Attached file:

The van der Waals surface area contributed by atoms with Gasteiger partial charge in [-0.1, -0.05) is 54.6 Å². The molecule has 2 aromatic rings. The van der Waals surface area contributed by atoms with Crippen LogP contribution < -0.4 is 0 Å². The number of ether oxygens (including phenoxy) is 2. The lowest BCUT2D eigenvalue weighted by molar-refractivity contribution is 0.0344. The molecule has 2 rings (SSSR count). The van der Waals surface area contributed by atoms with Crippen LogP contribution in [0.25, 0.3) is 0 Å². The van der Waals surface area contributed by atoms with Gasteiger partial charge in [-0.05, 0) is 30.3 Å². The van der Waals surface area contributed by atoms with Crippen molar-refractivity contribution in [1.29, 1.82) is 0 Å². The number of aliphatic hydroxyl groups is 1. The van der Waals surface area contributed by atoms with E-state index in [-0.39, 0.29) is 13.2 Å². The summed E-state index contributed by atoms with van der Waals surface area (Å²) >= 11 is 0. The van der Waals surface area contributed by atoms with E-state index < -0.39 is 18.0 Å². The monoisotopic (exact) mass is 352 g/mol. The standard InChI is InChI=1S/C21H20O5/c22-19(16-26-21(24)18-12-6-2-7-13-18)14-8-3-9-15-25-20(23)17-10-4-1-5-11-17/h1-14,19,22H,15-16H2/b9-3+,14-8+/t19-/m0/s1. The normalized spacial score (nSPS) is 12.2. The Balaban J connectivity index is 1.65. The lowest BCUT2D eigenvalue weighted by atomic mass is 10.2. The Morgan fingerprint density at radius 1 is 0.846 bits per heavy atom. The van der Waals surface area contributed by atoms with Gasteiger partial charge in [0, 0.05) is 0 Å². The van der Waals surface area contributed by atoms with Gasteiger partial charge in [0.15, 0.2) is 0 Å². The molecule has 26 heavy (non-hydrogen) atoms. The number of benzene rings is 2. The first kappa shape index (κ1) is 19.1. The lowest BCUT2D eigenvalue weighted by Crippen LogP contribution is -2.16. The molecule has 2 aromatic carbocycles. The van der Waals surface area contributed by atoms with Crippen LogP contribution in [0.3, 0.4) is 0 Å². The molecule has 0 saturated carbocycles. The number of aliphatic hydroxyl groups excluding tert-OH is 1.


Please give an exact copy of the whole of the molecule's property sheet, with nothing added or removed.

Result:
The van der Waals surface area contributed by atoms with Gasteiger partial charge in [-0.1, -0.05) is 54.6 Å². The molecule has 2 aromatic rings. The van der Waals surface area contributed by atoms with Crippen LogP contribution < -0.4 is 0 Å². The number of ether oxygens (including phenoxy) is 2. The lowest BCUT2D eigenvalue weighted by molar-refractivity contribution is 0.0344. The molecule has 2 rings (SSSR count). The van der Waals surface area contributed by atoms with Crippen LogP contribution in [0.25, 0.3) is 0 Å². The van der Waals surface area contributed by atoms with Gasteiger partial charge in [-0.05, 0) is 30.3 Å². The van der Waals surface area contributed by atoms with Crippen molar-refractivity contribution in [1.29, 1.82) is 0 Å². The number of aliphatic hydroxyl groups is 1. The van der Waals surface area contributed by atoms with E-state index in [-0.39, 0.29) is 13.2 Å². The summed E-state index contributed by atoms with van der Waals surface area (Å²) >= 11 is 0. The van der Waals surface area contributed by atoms with E-state index < -0.39 is 18.0 Å². The monoisotopic (exact) mass is 352 g/mol. The standard InChI is InChI=1S/C21H20O5/c22-19(16-26-21(24)18-12-6-2-7-13-18)14-8-3-9-15-25-20(23)17-10-4-1-5-11-17/h1-14,19,22H,15-16H2/b9-3+,14-8+/t19-/m0/s1. The normalized spacial score (nSPS) is 12.2. The Balaban J connectivity index is 1.65. The lowest BCUT2D eigenvalue weighted by atomic mass is 10.2. The Morgan fingerprint density at radius 1 is 0.846 bits per heavy atom. The van der Waals surface area contributed by atoms with Gasteiger partial charge in [0, 0.05) is 0 Å². The van der Waals surface area contributed by atoms with Gasteiger partial charge in [0.15, 0.2) is 0 Å². The molecule has 26 heavy (non-hydrogen) atoms. The number of benzene rings is 2. The first kappa shape index (κ1) is 19.1. The lowest BCUT2D eigenvalue weighted by Crippen LogP contribution is -2.16. The molecule has 2 aromatic carbocycles. The van der Waals surface area contributed by atoms with Crippen LogP contribution in [0.3, 0.4) is 0 Å². The molecule has 0 saturated carbocycles. The number of aliphatic hydroxyl groups excluding tert-OH is 1.